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Ensemble Ériu
Jack Talty
In Flow

Both recordings Raelach Records (
Review by Lee Blackstone

Two albums of Irish music: one excellent label (Raelach Records), and one superb musician in common (Jack Talty, concertina). These are busy times in contemporary Irish music – as, similarly across the globe, a wealth of new music is being created by musicians. Back in October 2010, The Irish Times speculated that we are in the midst of a Golden Age of Irish music, and it is hard to argue with the evidence. Musicians such as Daoirí Farrell, and Irish group Lankum, are just the tip of the iceberg of the volume of music emerging from Ireland.

The label Raelach Records, located in Clare, Ireland, takes a fascinating approach to their artists: carefully curated and presented, their albums feature an array of musicians who provide Irish music that has been extensively researched and meticulously performed. Labelmates include Jack Talty, and Noel Hill – two leading exponents of the concertina. Jack Talty's In Flow is an example of straight-ahead, no frills musicianship. Talty hails from County Clare, and his album is full of nods to his locale: for example, Talty provides alternative versions of “The Heathery Breeze” from the playing of Clare fiddler and concertina musician John Kelly (1912-87), and “Rakish Paddy” from Clare concertina player Tom Barry. Elsewhere, tunes are unearthed from the Dingle peninsula, Leitrim, County Kerry, and Dublin.


The sound of Talty's playing is wonderful, and he utilizes different concertinas that provide a varied sonority to the recording. Talty is ably assisted with the support of John Blake (guitar) and Ruairi McGorman (bouzouki). Talty's playing appears to effortlessly slide through its sets, and his control is amazing – at times, he manages to make some notes ring out stronger, almost like a trombone punctuating a tune. But apart from the technical surety on the reels and jigs, I found the slow airs to be captivating. Talty's reading of “Bóthar Cluain Meala,” based on a song wherein a man is propositioned by the vision of a female to leave his ill wife and children behind, is rendered with deep emotion. (The gent ultimately refuses the ghostly temptation.)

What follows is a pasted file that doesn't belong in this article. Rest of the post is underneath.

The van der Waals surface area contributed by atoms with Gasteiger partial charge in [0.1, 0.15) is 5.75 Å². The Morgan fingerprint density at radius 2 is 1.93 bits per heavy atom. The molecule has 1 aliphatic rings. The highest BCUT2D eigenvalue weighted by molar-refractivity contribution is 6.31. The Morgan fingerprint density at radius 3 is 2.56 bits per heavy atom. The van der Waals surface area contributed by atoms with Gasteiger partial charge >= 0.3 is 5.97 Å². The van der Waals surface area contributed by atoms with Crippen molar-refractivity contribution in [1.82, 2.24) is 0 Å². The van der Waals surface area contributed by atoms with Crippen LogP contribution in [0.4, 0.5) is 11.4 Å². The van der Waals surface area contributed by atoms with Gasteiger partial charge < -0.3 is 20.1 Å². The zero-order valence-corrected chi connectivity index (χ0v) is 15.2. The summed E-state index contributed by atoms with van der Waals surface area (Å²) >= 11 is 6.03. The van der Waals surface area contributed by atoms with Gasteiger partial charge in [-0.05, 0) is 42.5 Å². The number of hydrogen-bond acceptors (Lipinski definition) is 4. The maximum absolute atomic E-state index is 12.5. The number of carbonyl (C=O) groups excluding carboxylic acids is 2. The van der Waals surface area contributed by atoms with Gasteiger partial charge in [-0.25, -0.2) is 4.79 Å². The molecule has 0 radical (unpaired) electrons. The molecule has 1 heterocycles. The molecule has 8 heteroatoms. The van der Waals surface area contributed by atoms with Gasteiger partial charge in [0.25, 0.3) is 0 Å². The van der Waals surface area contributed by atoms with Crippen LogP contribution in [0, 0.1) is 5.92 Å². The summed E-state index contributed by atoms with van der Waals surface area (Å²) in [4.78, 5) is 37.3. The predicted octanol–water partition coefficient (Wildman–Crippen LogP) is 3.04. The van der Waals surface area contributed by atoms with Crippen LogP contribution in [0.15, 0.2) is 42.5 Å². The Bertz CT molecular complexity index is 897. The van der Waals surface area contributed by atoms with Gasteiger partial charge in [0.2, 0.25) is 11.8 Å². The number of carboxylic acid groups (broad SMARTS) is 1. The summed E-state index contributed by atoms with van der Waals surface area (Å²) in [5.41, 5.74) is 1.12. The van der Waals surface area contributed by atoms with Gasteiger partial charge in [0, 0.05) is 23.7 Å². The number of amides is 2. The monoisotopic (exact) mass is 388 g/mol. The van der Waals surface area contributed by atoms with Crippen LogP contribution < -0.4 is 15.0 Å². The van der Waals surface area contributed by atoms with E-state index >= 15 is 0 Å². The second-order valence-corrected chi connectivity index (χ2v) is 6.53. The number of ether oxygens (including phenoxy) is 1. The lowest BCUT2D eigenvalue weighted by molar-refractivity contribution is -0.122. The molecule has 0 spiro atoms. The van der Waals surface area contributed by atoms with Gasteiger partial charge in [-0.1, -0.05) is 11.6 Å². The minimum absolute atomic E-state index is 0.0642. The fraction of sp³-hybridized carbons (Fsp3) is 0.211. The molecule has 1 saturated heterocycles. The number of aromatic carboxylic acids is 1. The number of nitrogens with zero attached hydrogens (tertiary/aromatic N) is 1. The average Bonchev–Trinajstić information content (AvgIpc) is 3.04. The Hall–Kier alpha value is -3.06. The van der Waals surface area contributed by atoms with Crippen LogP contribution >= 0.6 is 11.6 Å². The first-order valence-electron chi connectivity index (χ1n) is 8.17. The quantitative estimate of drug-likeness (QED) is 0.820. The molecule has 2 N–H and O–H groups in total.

Imbas is Ensemble Ériu's second album, and the title is an Old Irish word describing creativity, inspiration, and prophetic knowledge. Talty is part of a larger group here, which features Jeremy Spencer (fiddle), Matthew Berrill (clarinets), Patrick Groenland (guitar), Neil O'Loghlen (double bass, flute), Maeve O'Hara (marimba), and Matthew Jacobson (drums). Each of the tracks on Imbas has a pedigree, collected by musicians and researchers from around Ireland. In Ensemble Ériu's hands, the source material is transformed into works which sound as if they were composed by the minimalist school of John Adams, Terry Riley, and Philip Glass. Opener “The Tempest,” with its stuttering, repetitive beats, makes the connection clear before the Ensemble swings into flight. In part, the sound of O'Hara's marimba provides a recognizable pulse associated with this strain of modern music; but on the whole, the influences range into modern jazz and post-rock, and the borders between chamber and folk musics is effectively diminished. Imbas is an exciting, accessible, and foot-tapping release. The set of “The Humours of Drinagh/The Humours of Kilclogher/ Goideadh Do Ghé” is a prime example of Ensemble Ériu's influences and compositional arrangement coming to the fore, while the chugging end to “The West Clare Reel” would not have been foreign to Laughing Stock-era Talk Talk.

In short, both of these albums are not to be missed by listeners who enjoy Irish music as a living, breathing art-form that both challenges and delights. In Flow and Imbas shine like gold. – Lee Blackstone

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